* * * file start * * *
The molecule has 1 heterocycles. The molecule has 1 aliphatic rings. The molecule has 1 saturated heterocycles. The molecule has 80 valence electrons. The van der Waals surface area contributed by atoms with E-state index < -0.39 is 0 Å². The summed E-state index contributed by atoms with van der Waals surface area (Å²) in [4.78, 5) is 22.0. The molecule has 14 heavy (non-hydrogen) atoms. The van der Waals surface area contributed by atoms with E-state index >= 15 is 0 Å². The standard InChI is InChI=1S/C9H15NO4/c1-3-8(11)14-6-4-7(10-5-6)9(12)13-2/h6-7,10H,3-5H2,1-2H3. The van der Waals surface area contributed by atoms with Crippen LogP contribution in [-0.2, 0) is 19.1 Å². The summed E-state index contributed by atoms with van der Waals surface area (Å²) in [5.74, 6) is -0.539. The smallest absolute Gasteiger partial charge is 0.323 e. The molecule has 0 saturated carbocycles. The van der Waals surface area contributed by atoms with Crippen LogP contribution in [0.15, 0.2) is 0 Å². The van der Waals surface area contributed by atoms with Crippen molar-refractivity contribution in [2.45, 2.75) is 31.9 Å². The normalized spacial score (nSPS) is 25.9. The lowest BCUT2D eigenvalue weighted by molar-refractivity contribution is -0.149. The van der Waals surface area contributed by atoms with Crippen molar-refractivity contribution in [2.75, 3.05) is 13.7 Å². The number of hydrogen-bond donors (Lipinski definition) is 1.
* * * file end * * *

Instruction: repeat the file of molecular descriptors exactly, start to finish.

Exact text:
The molecule has 1 heterocycles. The molecule has 1 aliphatic rings. The molecule has 1 saturated heterocycles. The molecule has 80 valence electrons. The van der Waals surface area contributed by atoms with E-state index < -0.39 is 0 Å². The summed E-state index contributed by atoms with van der Waals surface area (Å²) in [4.78, 5) is 22.0. The molecule has 14 heavy (non-hydrogen) atoms. The van der Waals surface area contributed by atoms with E-state index >= 15 is 0 Å². The standard InChI is InChI=1S/C9H15NO4/c1-3-8(11)14-6-4-7(10-5-6)9(12)13-2/h6-7,10H,3-5H2,1-2H3. The van der Waals surface area contributed by atoms with Crippen LogP contribution in [-0.2, 0) is 19.1 Å². The summed E-state index contributed by atoms with van der Waals surface area (Å²) in [5.74, 6) is -0.539. The smallest absolute Gasteiger partial charge is 0.323 e. The molecule has 0 saturated carbocycles. The van der Waals surface area contributed by atoms with Crippen LogP contribution in [0.15, 0.2) is 0 Å². The van der Waals surface area contributed by atoms with Crippen molar-refractivity contribution in [2.45, 2.75) is 31.9 Å². The normalized spacial score (nSPS) is 25.9. The lowest BCUT2D eigenvalue weighted by molar-refractivity contribution is -0.149. The van der Waals surface area contributed by atoms with Crippen molar-refractivity contribution in [2.75, 3.05) is 13.7 Å². The number of hydrogen-bond donors (Lipinski definition) is 1.